Acevedo v. Johnson & Johnson et al, No. 1:2016cv11977 - Document 65 (D. Mass. 2018)

Court Description: Magistrate Judge Donald L. Cabell: ORDER entered. Memorandum and Order denying without prejudice 51 Motion to Amend; granting 13 Motion to Dismiss; granting 29 Motion to Dismiss for Failure to State a Claim. (Russo, Noreen)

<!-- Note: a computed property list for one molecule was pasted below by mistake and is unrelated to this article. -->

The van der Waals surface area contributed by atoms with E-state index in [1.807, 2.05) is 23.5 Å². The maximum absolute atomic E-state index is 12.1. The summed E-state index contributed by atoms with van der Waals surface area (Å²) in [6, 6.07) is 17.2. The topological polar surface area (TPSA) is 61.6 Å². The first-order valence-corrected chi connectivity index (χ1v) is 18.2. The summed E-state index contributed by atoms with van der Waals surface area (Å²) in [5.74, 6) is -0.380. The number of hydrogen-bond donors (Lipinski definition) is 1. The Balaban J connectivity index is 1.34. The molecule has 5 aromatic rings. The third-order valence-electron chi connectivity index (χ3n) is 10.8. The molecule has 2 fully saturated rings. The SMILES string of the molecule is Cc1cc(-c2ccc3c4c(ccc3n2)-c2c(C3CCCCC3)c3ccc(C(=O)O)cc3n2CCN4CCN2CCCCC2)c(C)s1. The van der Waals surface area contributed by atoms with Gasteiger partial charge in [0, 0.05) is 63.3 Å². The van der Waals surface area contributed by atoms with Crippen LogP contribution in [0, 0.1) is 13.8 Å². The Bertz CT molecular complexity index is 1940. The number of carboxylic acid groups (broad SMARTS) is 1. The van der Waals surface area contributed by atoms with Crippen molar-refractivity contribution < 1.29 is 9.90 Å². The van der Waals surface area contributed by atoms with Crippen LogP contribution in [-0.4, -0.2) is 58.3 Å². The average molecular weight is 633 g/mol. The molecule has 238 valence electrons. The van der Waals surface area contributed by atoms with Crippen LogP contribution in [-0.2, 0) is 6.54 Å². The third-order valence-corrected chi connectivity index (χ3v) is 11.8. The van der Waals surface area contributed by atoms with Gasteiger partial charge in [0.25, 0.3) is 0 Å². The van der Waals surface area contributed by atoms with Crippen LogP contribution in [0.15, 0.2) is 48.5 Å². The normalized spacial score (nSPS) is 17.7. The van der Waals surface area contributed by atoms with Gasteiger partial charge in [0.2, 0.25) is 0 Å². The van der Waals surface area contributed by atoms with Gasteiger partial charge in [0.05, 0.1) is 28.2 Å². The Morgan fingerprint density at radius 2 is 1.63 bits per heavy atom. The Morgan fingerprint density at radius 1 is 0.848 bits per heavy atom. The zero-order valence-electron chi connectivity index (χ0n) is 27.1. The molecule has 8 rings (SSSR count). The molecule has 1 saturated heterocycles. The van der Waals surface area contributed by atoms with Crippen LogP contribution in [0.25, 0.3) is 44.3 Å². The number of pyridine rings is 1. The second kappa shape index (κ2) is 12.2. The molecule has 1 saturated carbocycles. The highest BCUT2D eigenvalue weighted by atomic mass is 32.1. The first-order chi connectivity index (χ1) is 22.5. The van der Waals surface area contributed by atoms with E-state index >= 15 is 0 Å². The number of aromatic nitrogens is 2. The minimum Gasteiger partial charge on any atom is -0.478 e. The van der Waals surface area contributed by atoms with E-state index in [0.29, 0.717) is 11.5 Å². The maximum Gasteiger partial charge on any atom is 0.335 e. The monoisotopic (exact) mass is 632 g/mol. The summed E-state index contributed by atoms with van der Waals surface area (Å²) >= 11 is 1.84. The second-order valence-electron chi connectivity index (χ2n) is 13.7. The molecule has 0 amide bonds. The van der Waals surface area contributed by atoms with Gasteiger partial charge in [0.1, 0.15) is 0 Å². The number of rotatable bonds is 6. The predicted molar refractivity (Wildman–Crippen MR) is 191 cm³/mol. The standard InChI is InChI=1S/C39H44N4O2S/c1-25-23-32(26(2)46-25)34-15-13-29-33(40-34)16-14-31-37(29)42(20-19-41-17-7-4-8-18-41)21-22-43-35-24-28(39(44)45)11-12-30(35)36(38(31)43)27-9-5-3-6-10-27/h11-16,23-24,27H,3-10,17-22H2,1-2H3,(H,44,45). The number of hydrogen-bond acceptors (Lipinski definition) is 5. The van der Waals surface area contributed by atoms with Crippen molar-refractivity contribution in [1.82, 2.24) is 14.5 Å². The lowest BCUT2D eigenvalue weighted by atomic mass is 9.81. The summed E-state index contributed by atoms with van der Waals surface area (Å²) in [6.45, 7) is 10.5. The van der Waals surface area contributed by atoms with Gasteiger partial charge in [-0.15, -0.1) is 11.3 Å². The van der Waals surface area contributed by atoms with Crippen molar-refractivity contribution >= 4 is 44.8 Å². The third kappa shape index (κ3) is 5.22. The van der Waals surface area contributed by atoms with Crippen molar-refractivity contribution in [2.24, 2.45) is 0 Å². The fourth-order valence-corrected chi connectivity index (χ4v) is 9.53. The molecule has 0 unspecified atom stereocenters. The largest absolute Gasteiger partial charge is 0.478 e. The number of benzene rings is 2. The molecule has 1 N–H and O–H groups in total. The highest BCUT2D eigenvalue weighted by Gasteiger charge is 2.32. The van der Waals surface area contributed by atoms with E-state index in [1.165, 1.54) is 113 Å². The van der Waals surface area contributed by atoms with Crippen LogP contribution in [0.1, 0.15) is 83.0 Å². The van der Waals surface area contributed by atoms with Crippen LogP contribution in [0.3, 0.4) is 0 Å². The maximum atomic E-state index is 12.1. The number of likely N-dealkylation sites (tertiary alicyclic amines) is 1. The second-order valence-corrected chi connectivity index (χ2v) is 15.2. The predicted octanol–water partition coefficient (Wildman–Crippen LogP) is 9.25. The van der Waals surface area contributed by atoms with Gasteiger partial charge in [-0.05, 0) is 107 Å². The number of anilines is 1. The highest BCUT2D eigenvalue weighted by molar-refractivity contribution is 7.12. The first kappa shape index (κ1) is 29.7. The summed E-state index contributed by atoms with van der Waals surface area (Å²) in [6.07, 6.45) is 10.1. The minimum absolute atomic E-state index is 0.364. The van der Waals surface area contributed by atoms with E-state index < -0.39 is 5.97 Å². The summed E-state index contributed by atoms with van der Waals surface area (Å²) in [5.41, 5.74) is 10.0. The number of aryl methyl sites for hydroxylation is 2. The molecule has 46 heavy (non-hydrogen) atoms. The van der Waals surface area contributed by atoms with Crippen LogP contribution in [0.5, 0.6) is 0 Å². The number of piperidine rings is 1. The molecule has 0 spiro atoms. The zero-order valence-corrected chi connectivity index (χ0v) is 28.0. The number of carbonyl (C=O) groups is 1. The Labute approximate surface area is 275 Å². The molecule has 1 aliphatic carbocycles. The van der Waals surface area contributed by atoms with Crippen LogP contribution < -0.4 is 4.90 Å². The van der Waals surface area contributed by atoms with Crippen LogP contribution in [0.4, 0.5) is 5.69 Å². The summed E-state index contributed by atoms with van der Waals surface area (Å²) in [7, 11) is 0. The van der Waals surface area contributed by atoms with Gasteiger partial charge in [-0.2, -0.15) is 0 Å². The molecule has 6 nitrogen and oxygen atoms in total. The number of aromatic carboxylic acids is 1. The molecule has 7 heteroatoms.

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Acevedo v. Johnson & Johnson et al Doc. 65 UNITED STATES DISTRICT COURT DISTRICT OF MASSACHUSETTS JESSIE ACEVEDO, Plaintiff, No. 16-CV-11977-DLC v. JOHNSON & JOHNSON, and JANSSEN RESEARCH AND DEVELOPMENT, LLC, Defendants. MEMORANDUM AND ORDER CABELL, U.S.M.J. Plaintiff Jessie Acevedo has sued the manufacturers of the drug Risperdal after he took the drug and reportedly suffered serious side effects. The defendants, Johnson & Johnson (“J&J”) and JANSSEN Research and Development (“Janssen”), moved to dismiss the complaint and the plaintiff subsequently moved to amend. (Dkt. Nos. 13, 29, 51). Those motions are now pending before the court. For the reasons explained below, the defendants’ motions to dismiss will be granted and the plaintiff’s motion to amend will be denied. However, the plaintiff will be permitted to attempt to re-plead two of his claims provided he can assert specific facts to show the claims are viable. I. BACKGROUND A. Facts as Stated in the Original Complaint As alleged in the original complaint, the plaintiff is an inmate at the Old Colony Correctional Center in Bridgewater, Massachusetts. He at some point was prescribed Risperdal, an antipsychotic drug. He subsequently developed breasts as a result of taking the drug and contends that the defendants failed to warn him of the drug’s side effects. B. Additional Complaint Facts as Complaint at pgs. 1-2. Stated in the Proposed Amended The proposed amended complaint asserts additional facts and allegations. As alleged therein, J&J and Janssen developed and sold Risperdal. was Amend. Compl. at ¶ 2. prescribed personality Risperdal disorder. in Id. In or around 2007, Acevedo connection at ¶ 4. with a diagnosed Subsequently, Acevedo experienced weight gain, a decreased sex drive, tremors, and increased breast tissue, that is, gynecomastia. Id. at ¶ 6. In or around May 2016, Acevedo saw a doctor regarding his mental health disorder and that doctor told him about Risperdal’s side effects. The doctor told Acevedo that it was the defendants who informed the doctor of the drug’s potential side effects. These disclosed side effects did not include gynecomastia. Id. at ¶ 9-10. In 2016, Acevedo stopped taking Risperdal but the tremors and gynecomastia did not decrease. Id. at ¶ 13. 2 As a result of his gynecomastia, Acevedo was subject to taunting inside and outside of prison and suffered from severe depression, suicidal ideation and thoughts of self-mutilation. II. Id. at ¶ 17. PROCEDURAL HISTORY The plaintiff filed an original complaint on September 29, 2016, and J&J and Janssen moved to dismiss on January 31 and March 24, 2017, respectively. The court subsequently issued an order to show cause when the plaintiff failed to respond and the plaintiff by letter dated May 31, 2017 informed the court that he wanted to prosecute his claims but was unsure how to proceed. In June 2017 the court stayed the case in order to see if counsel could be obtained to assist the plaintiff. In the interim, on November 20, 2017, the plaintiff moved for leave to amend the complaint. On December 31, 2017, the defendants opposed the motion to amend. On April 4, 2018, the court lifted the stay after efforts to obtain counsel for the plaintiff proved unsuccessful. III. THE COMPLAINTS A. The Original Complaint The original complaint appears to assert two claims. It appears to allege that (1) the defendants negligently failed to warn the plaintiff of the side effects of Risperdal, and (2) the 3 plaintiff suffered emotional distress by virtue of the side effects he experienced. B. The Proposed Amended Complaint The proposed amended complaint is more fulsome and asserts five claims. First, it alleges that the defendants willfully and intentionally failed to inform medical providers and the plaintiff about the side effects of Risperdal, in violation of M.G.L. 106 § 2-318 and M.G.L. c. 93A § 2. Second, it alleges that the defendants’ failure to notify medical providers of the possibility that Risperdal could cause gynecomastia constitutes negligence, fraudulent concealment and fraud. Third, it alleges that the defendants manufactured a defective product where they made a drug that caused gynecomastia and tremors. Fourth, it alleges that the defendants fraudulently concealed Risperdal’s side effects when they sold it. Finally, it alleges that the plaintiff suffered emotional distress as a result of suffering side effects from taking Risperdal. C. The Synthesized Claims Comparing the two complaints, both allege that the defendants failed to warn others of Risperdal’s side effects, and both assert claims for emotional distress. Further, Counts II and IV of the proposed amended complaint allege fraudulent concealment and are essentially duplicative. Synthesizing 4 the two pleadings and accounting for duplication, they appear to assert the following five claims, referred to here as counts for ease and clarity: Count I alleges that the defendants violated M.G.L. c. 106, § 2-318 and M.G.L. c. 93A, § 2 by willfully and intentionally failing to inform medical providers and the plaintiff of Risperdal’s side effects; Count II alleges that the defendants negligently failed to warn the plaintiff of Risperdal’s potential side effects; Count III alleges that the defendants fraudulently concealed Risperdal’s potential side effects from providers and the plaintiff; Count IV alleges based on Risperdal’s side effects that the defendants defectively manufactured it; and Count V alleges that the defendants inflicted emotional distress upon the plaintiff. IV. STANDARDS OF REVIEW A. Motion to Amend Under Fed. R. Civ. P. 15, a party may amend its pleading once as a matter of course within 21 days after serving it, or within 21 days after service of a responsive pleading or a motion filed under Fed. R. Civ. P. 12(b), (e), or (f). Fed. R. Civ. P. 15(a)(1). In all other cases, a party may amend a pleading only with written consent of the opposing party or leave of the court. P. 15(a)(2). Fed. R. Civ. “The court should freely find leave when justice so 5 requires.” Id. “The leave sought should be granted unless the amendment would be futile or reward undue delay.” Abraham v. Woods Hole Oceanographic Inst., 553 F.3d 114, 117 (1st Cir. 2009). An amendment is considered futile if the proposed complaint would not survive a motion to dismiss. See, e.g., Kemper Ins. Co. v. Federal Express Corp., 115 F. Supp. 2d 116, 125 (D. Mass. 2000). B. Motion to Dismiss On a motion to dismiss, the court “must assume the truth of all well-plead facts and give the plaintiff the benefit of all reasonable inferences therefrom.” Ruiz v. Bally Total Fitness Holding Corp., 496 F.3d 1, 5 (1st Cir. 2007). In order to survive a motion to dismiss, the complaint must state a claim that is plausible on its face. 570 (2007). Bell Atl. Corp. v. Twombly, 550 U.S. 544, That is, “[f]actual allegations must be enough to raise a right to relief above the speculative level...on the assumption that all the allegations in the complaint are true (even if doubtful in fact).” Id. at 555. In light of the applicable standards, the court focuses its inquiry on whether any of the five claims, which in the aggregate reflect the substance of the original complaint as well as the amended claims the plaintiff seeks leave to include, states a viable claim for relief. 6 V. ANALYSIS The plaintiff contends that leave to amend should be granted because the proposed amended complaint helps to flesh out and clarify the plaintiff’s specific claims. However, even accepting that the proposed amended complaint improves upon the original complaint, and even assuming arguendo that the plaintiff has not unduly delayed in seeking to amend, or that the amendment would not unduly prejudice the defendants, the court finds that none of the claims asserts a valid claim for relief. The court therefore will dismiss the original complaint and deny the motion for leave to amend. With respect to two claims, however, the court will give the plaintiff one additional opportunity to seek to cure deficiencies noted here. A. Count I Count I intentionally alleges failed that to the inform the defendants plaintiff willfully or his and medical providers of the potential risks associated with taking Risperdal, in violation of M.G.L. c. 106, § 2-318 and M.G.L. c. 93A, § 2. Count I fails to state a claim because neither of these statutes provides the plaintiff with a cause of action here. First, M.G.L. c. 106, independent cause of action. § 2-318 does not provide for an The statute provides in pertinent part that a “[l]ack of privity between plaintiff and defendant shall be no defense in any action brought against the manufacturer, 7 seller, lessor or supplier of goods to recover damages for breach of warranty, express or implied, or for negligence…” 106, § 2-318. M.G.L. c. As the comments to the statute note, the purpose of this statute is to give entities other than a buyer the same benefits of any warranty the buyer received. See Id., Uniform Commercial Code Comment, No. 2 (“The purpose of this section is to give certain beneficiaries the benefit of the same warranty which the buyer received in the contract of sale, thereby freeing any such beneficiaries from any technical rules as to “privity.”). The statute moreover is not germane to the present case because this is not a case where the defendants seek to escape liability for a breach of warranty or negligence claim on the ground that there was a lack of privity between the parties. The second statute cited, M.G.L. c. 93A, § 2, does permit a plaintiff to bring an action for injury due to unfair or deceptive business practices, Edlow v. RBW, LLC, 688 F.3d 26, 39 (1st Cir. 2012), but the plaintiff cannot proceed under it here, for two reasons. First, a plaintiff seeking to bring a Chapter 93A suit must first “submit a demand letter to defendants 30 days prior to filing a private action.” McKenna v. Wells Fargo, NA, 693 F.3d 207, 217 (1st Cir. 2012). The demand letter, which is a prerequisite necessary to filing suit, must include a description of the unfair or deceptive act and identify the 8 injured as the claimant. Balsassari v. Public Finance Trust, 369 Mass. 33, 41 (2006). The plaintiff does not aver that he has supplied the defendants with a demand later and the defendants state explicitly that he has not. Second, even assuming the plaintiff were to do so, or has in fact done so, his 93A claim would still fail because a plaintiff seeking relief practice must under Chapter show that 93A he for an suffered unfair an or economic deceptive injury. Tyler v. Michaels Stores, Inc., 464 Mass. 492, 501-02 (2013). By contrast, relief is not available where, as here, the plaintiff seeks redress for a physical injury. See Rule v. Fort Dodge Animal Health, Inc, 607 F.3d 250 (1st Cir. 2010)(affirming dismissal of 93A claim where manufacturer concealed risks of medicine at time of purchase but plaintiff did not suffer economic harm); Donovan v. Philip Morris USA, Inc., 455 Mass. 215 (2009)(upholding 93A claim where ongoing risk of developing lung cancer required plaintiff to incur economic costs to cope with consequences of the risk). Count I therefore fails to state a valid claim for relief. B. Count II Count II asserts that the defendants were negligent for failing to notify medical providers that use of Risperdal could cause gynecomastia. In order to succeed on a claim of negligence, a plaintiff “must show (1) a legal duty owed by defendant to plaintiff; (2) a breach of that duty; (3) proximate or legal cause; and (4) actual damage or injury.” 9 Jorgensen v. Mass. Port Auth., 905 F.2d 515, 522 (1st Cir. 1990). A plaintiff must moreover show that the manufacturer’s failure to warn was the proximate cause of the plaintiff’s injuries. Calisi v. Abbott Labs, No. 11-10671- DJC, 2013 WL 5441355, *15 (September 27, 2013). To establish that the manufacturer’s failure to warn was the proximate cause of an injury, the plaintiff must show that “if additional warning had been given, it would have been heeded and a different result would have obtained.” Chamian v. Sharplan Lasers, Inc., No. 200000171, 2004 WL 2341569, *6-7 (Mass. Super. Ct. Sept. 24, 2004). Notable here, Massachusetts intermediary doctrine. has adopted the learned Under this doctrine, prescription drug manufacturers only have the duty to warn prescribing physicians, rather than warning patients directly. Liu v. Boehringer Ingelheim Pharmaceuticals, Inc., 230 F. Supp. 3d 3, 8 (D. Mass. 2017) (citing Garside v. Osco Drug, Inc., 976 F.2d 77, 81 (1st Cir. 1992). The learned intermediary doctrine came about because “a patient’s involvement in decision making concerning use of a prescription drug necessary nonexistent.” to Id. treat a (citing malady MacDonald Corp., 394 Mass 131, 137 (1985)). is v. typically Ortho minimal or Pharmaceutical Under this doctrine, the manufacturer’s duty is fulfilled once it adequately warns the physician. 1992). Garside v. Osco Drug, Inc., 976 F.2d, 77, 80 (1st Cir. Where the manufacturer fails to provide the physician with an adequate warning, the manufacturer may still be shielded from 10 liability if it can show that the prescribing physician would not have heeded an adequate warning.” Id. Applied here, Count II fails to assert a valid claim for relief because it fails to assert facts to show that the defendants failed to inform the plaintiff’s physician regarding Risperdal’s side effects. The amended complaint fails to identify the plaintiff’s physician or to assert when s/he treated the plaintiff or what information, if any, the physician possessed regarding Risperdal. Without more, the claim is too vague and imprecise to provide meaningful guidance to the defendants. therefore dismiss the complaint to the extent The court will it alleges a negligent failure to warn, and will deny the motion for leave to amend to assert the claim as presently framed. However, where the defendants’ alleged failure to warn is in essence the plaintiff’s core claim, the court will grant the plaintiff leave to try and re-plead Count II, subject to the plaintiff’s ability to assert specific, non-conclusory facts demonstrating that the defendants failed to provide an adequate warning to the plaintiff’s physician. C. Count III Count III alleges that the defendants knew that Risperdal could cause gynecomastia but fraudulently concealed its risks from medical providers and patients. Successful claims of fraudulent concealment “generally require [the] plaintiff to establish that 11 [the] defendant made a false representation which was knowingly ‘false or was recklessly indifferent to its truth or falsity,’ with the intention to defraud, upon which justifiably relied and incurred damages.” [the] plaintiff In re Neurontin Mktg., 618 F. Supp. 2d 96, 112 (D. Mass. 2009)(citing Pinney v. Nokia, Inc., 402 F.3d 430, 444 (4th Cir. 2005)). Additionally, the plaintiff must also plead and prove that the defendants took affirmative steps to conceal defects or to prevent the plaintiff from acquiring the knowledge of these defects. Roadmaster Indus., Inc. v. Columbia Mfg. Co., 893 F.Supp. 1162, 1179 (D. Mass. 1995). A plaintiff, in addition to demonstrating there was an intentional concealment of information material to the transition, must also establish that the defendant owed the plaintiff a fiduciary duty or other similar relation of trust and confidence that required such disclosure. See Bruno v. Bruno, 10 Mass.App.Ct. 918, 919, (1980); Walsh v. Chestnut Hill Bank & Trust Co., 414 Mass. 283, 288, n. 6, (1993). The complaint here simply alleges in conclusory fashion that the defendants’ failure to notify medical providers and patients of the risks of Risperdal while continuing to sell the drug constitutes fraudulent concealment. By contrast, the complaint does not assert any facts to show that the defendants knowingly took steps to conceal the drug’s risks or to prevent the plaintiff or others from learning of them, 12 or knowingly made a false representation to the plaintiff’s prescribing physician, or that the plaintiff relied on the false representation to his detriment. In short, the plaintiff has not come close to meeting his burden to plead and prove that the defendants knowingly or recklessly made false statements regarding the risks of Risperdal for a fraudulent purpose. valid claim for relief. Count III therefore fails to state a And, as it is improbable the plaintiff could marshal the facts necessary to prove such a claim, leave to attempt to re-plead the claim will be denied. D. Count IV Count IV alleges a manufacturing defect because Risperdal has been associated with risks of tremors and gynecomastia. “A defect from manufacturing, as opposed to design, occurs when a product differs from manufacturer.” Mass. 1996). identical products issued from the same Waslow v. Glock, Inc., 975 F. Supp. 370, 377 (D. By contrast, a claim that “calls into question the entire product properly construed as a design defect claim, not a manufacturing defect claim.” F. Supp. 3d 868, 876 (N.D. Ohio 2014). Booker v. Johnson, 54 Here, the plaintiff has not alleged that the specific Risperdal he used was different from any other Risperdal the defendants made, but rather appears to allege that Risperdal is and was defective as designed. Accordingly, the court will presume that the complaint is heard to assert a claim of design defect. 13 When a product contains a design defect, “the product as designed is unreasonably dangerous for its ordinary purposes.” Laspesa v. Arrow International, Inc., No. 07-123370-NMG, 2009 WL 5217030, at 3 (D. Mass. Dec. 23, 2009). defect, the plaintiff must show In order to prove a design that the product was “made according to an unreasonably dangerous design and does not meet a consumer's reasonable expectation as to its safety.” Everett v. Bucky Warren, Inc., 376 Mass. 280, 290 (1978) (internal quotations omitted). The focus of the claim must be on the design itself, not on the manufacturer's conduct, and it requires proof of the existence of a safer alternative design. Id. at 290-91; see Evans v. Lorillard Tobacco Co., 465 Mass. 411, 428 (2013). Here, the complaint alleges only that “the actions of the defendants in producing a drug that made the plaintiff have tremors and excessive breast tissue constitutes a manufacturing defect.” There is by contrast no allegation that Risperdal was unreasonably dangerous as a product designed to treat a personality disorder and did not meet a consumer’s reasonable expectation as to its safety. In the absence of facts sufficient to make such a showing, Count IV fails to state a valid claim for relief. It is improbable the plaintiff could marshal the facts necessary to prove such a claim and leave to try to re-plead the claim therefore will be denied. 14 E. Count V Count V asserts a claim for emotional distress on the ground that Risperdal caused the plaintiff to grow female breasts, consider self-mutilation and suicide, and become depressed. It is not clear whether the plaintiff alleges negligent or intentional infliction of emotional distress. To raise a claim of negligent infliction of emotional distress, a plaintiff must allege that (1) the defendant was negligent; (2) the plaintiff suffered emotional distress; (3) the emotional distress was caused by the defendant's negligence; (4) the plaintiff suffered physical harm manifested by objective symptomatology; and (5) a reasonable person would have suffered emotional distress under the same circumstances. Abbott Labs, 386 Mass. 540, 557 (1982). See Payton v. Here, the court finds that the complaint as presently framed fails to state a claim for negligent infliction of emotional distress because it does not adequately allege specific acts of negligence on the defendants’ part. True, the plaintiff contends generally that he suffered side effects from the defendants’ product but the fact that he suffered side effects does not conflate to a finding that the defendants were a priori negligent. To the extent Count V alleges intentional infliction of emotional distress, the plaintiff in order to prevail must prove: “‘(1) that the defendant intended to inflict emotional distress, 15 or knew or should have known that emotional distress was the likely result of his conduct,... (2) that the defendant’s conduct was extreme and outrageous, beyond all possible bounds of decency and utterly intolerable in a civilized community, (3) the actions of the defendant were the cause of the plaintiff’s distress, and (4) the emotional distress suffered by the plaintiff was severe and of such a nature that no reasonable person could be expected to endure it.’” Heinrich ex rel. Heinrich v. Sweet, 49 F. Supp. 2d 27, 39 (D. Mass. 1999)(quoting Tetault v. Mahoney, Hawkes & Goldings, 425 Mass. 456, 466 (1997)). Here, the complaint fails to allege that the defendants either intended to inflict distress upon the plaintiff or knew or should have known that distress would result from their conduct. It also fails to allege sufficient facts to show that the defendants’ conduct was extreme and outrageous, or that their conduct was the cause of the plaintiff’s distress. allege that the defendants had Indeed, the complaint fails to any direct contact with the plaintiff or that any of their actions were specifically targeted at the plaintiff. Again, the fact that the plaintiff may have suffered serious side effects from Risperdal, while not to be trivialized, does not necessarily mean that the defendants intended the result or were responsible for his distress. In short, Count V fails to state a valid claim for negligent or intentional infliction of emotional distress. 16 However, to the extent Count V is read to assert a claim for negligent infliction of emotional distress based on the defendants’ failure to warn the plaintiff (via his physician) of Risperdal’s side effects, that is the essence of Count II, which the court has given the plaintiff the opportunity to attempt to resurrect. Accordingly, the court will also permit the plaintiff to seek to re-plead Count V to that extent, understanding that the claim’s viability will turn on the plaintiff’s ability to assert specific facts showing that the defendants breached a duty which in turn caused the plaintiff to suffer harm. VI. CONCLUSION For the foregoing reasons: 1. Defendant Johnson & Johnson’s motion to dismiss the original complaint (Dkt. No. 13) is ALLOWED; 2. Defendant JANSSEN Research and Development, LLC’s motion to dismiss the original complaint (Dkt. No. 29) is ALLOWED; 3. Plaintiff Jessie Acevedo’s motion for leave to amend the complaint (Dkt. No. 51) is DENIED. However, the denial is without prejudice as it relates to Counts II and V. those counts, the plaintiff shall be permitted As to one additional opportunity to seek leave within 30 days of the date of this Order to submit an amended complaint that 17 addresses the issues noted here, provided that he has a good faith basis for doing so. SO ORDERED. /s/ Donald L. Cabell DONALD L. CABELL, U.S.M.J. DATED: September 30, 2018 18